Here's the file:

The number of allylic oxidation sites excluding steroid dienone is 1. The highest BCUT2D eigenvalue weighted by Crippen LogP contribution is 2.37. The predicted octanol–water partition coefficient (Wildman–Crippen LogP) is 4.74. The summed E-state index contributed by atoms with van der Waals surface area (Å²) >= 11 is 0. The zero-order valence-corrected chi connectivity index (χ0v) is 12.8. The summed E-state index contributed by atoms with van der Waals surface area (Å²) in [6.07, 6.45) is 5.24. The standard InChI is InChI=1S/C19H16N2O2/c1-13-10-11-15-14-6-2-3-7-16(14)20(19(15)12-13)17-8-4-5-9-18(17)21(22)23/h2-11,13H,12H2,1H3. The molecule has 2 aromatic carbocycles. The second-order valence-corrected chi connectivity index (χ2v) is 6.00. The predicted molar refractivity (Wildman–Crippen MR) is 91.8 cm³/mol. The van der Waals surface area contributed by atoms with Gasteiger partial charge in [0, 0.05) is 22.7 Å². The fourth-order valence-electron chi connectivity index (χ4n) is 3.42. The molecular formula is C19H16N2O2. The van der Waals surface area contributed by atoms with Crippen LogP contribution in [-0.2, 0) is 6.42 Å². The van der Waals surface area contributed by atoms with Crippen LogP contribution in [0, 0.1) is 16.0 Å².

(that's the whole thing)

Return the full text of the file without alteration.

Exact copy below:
The number of allylic oxidation sites excluding steroid dienone is 1. The highest BCUT2D eigenvalue weighted by Crippen LogP contribution is 2.37. The predicted octanol–water partition coefficient (Wildman–Crippen LogP) is 4.74. The summed E-state index contributed by atoms with van der Waals surface area (Å²) >= 11 is 0. The zero-order valence-corrected chi connectivity index (χ0v) is 12.8. The summed E-state index contributed by atoms with van der Waals surface area (Å²) in [6.07, 6.45) is 5.24. The standard InChI is InChI=1S/C19H16N2O2/c1-13-10-11-15-14-6-2-3-7-16(14)20(19(15)12-13)17-8-4-5-9-18(17)21(22)23/h2-11,13H,12H2,1H3. The molecule has 2 aromatic carbocycles. The second-order valence-corrected chi connectivity index (χ2v) is 6.00. The predicted molar refractivity (Wildman–Crippen MR) is 91.8 cm³/mol. The van der Waals surface area contributed by atoms with Gasteiger partial charge in [0, 0.05) is 22.7 Å². The fourth-order valence-electron chi connectivity index (χ4n) is 3.42. The molecular formula is C19H16N2O2. The van der Waals surface area contributed by atoms with Crippen LogP contribution in [-0.2, 0) is 6.42 Å². The van der Waals surface area contributed by atoms with Crippen LogP contribution in [0, 0.1) is 16.0 Å².